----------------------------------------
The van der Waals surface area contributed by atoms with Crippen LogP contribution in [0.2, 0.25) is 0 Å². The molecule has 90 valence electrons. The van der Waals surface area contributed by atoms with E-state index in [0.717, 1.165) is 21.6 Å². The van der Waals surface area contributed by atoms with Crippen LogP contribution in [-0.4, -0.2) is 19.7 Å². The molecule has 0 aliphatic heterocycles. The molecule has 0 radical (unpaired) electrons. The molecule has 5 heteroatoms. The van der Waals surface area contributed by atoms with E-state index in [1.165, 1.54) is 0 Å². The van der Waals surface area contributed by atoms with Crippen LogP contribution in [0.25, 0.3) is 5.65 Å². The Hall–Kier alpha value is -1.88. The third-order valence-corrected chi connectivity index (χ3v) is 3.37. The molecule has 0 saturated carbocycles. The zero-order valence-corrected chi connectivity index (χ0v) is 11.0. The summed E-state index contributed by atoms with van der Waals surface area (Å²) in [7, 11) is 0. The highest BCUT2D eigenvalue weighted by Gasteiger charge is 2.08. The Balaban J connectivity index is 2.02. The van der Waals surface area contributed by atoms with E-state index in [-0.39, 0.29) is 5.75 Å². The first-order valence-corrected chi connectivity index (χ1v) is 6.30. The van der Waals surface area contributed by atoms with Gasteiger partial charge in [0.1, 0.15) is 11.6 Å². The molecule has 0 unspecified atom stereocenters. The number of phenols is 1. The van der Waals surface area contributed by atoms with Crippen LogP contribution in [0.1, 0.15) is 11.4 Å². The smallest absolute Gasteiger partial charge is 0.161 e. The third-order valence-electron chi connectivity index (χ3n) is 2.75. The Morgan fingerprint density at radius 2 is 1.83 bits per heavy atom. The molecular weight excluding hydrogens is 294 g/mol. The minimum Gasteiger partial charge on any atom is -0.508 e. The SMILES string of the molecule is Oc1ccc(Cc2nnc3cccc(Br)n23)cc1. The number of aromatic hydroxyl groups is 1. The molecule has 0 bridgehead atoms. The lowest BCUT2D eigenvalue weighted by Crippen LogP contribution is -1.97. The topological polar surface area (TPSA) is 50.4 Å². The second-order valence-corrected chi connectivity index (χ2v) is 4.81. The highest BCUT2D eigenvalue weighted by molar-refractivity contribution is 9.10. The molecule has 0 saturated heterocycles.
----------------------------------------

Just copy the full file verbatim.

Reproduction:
The van der Waals surface area contributed by atoms with Crippen LogP contribution in [0.2, 0.25) is 0 Å². The molecule has 90 valence electrons. The van der Waals surface area contributed by atoms with E-state index in [0.717, 1.165) is 21.6 Å². The van der Waals surface area contributed by atoms with Crippen LogP contribution in [-0.4, -0.2) is 19.7 Å². The molecule has 0 aliphatic heterocycles. The molecule has 0 radical (unpaired) electrons. The molecule has 5 heteroatoms. The van der Waals surface area contributed by atoms with E-state index in [1.165, 1.54) is 0 Å². The van der Waals surface area contributed by atoms with Crippen LogP contribution in [0.25, 0.3) is 5.65 Å². The Hall–Kier alpha value is -1.88. The third-order valence-corrected chi connectivity index (χ3v) is 3.37. The molecule has 0 saturated carbocycles. The zero-order valence-corrected chi connectivity index (χ0v) is 11.0. The summed E-state index contributed by atoms with van der Waals surface area (Å²) in [7, 11) is 0. The highest BCUT2D eigenvalue weighted by Gasteiger charge is 2.08. The Balaban J connectivity index is 2.02. The van der Waals surface area contributed by atoms with E-state index in [-0.39, 0.29) is 5.75 Å². The first-order valence-corrected chi connectivity index (χ1v) is 6.30. The van der Waals surface area contributed by atoms with Gasteiger partial charge in [0.1, 0.15) is 11.6 Å². The molecule has 0 unspecified atom stereocenters. The number of phenols is 1. The van der Waals surface area contributed by atoms with Crippen LogP contribution in [0.1, 0.15) is 11.4 Å². The smallest absolute Gasteiger partial charge is 0.161 e. The third-order valence-electron chi connectivity index (χ3n) is 2.75. The Morgan fingerprint density at radius 2 is 1.83 bits per heavy atom. The molecular weight excluding hydrogens is 294 g/mol. The minimum Gasteiger partial charge on any atom is -0.508 e. The SMILES string of the molecule is Oc1ccc(Cc2nnc3cccc(Br)n23)cc1. The number of aromatic hydroxyl groups is 1. The molecule has 0 bridgehead atoms. The lowest BCUT2D eigenvalue weighted by Crippen LogP contribution is -1.97. The topological polar surface area (TPSA) is 50.4 Å². The second-order valence-corrected chi connectivity index (χ2v) is 4.81. The highest BCUT2D eigenvalue weighted by molar-refractivity contribution is 9.10. The molecule has 0 saturated heterocycles.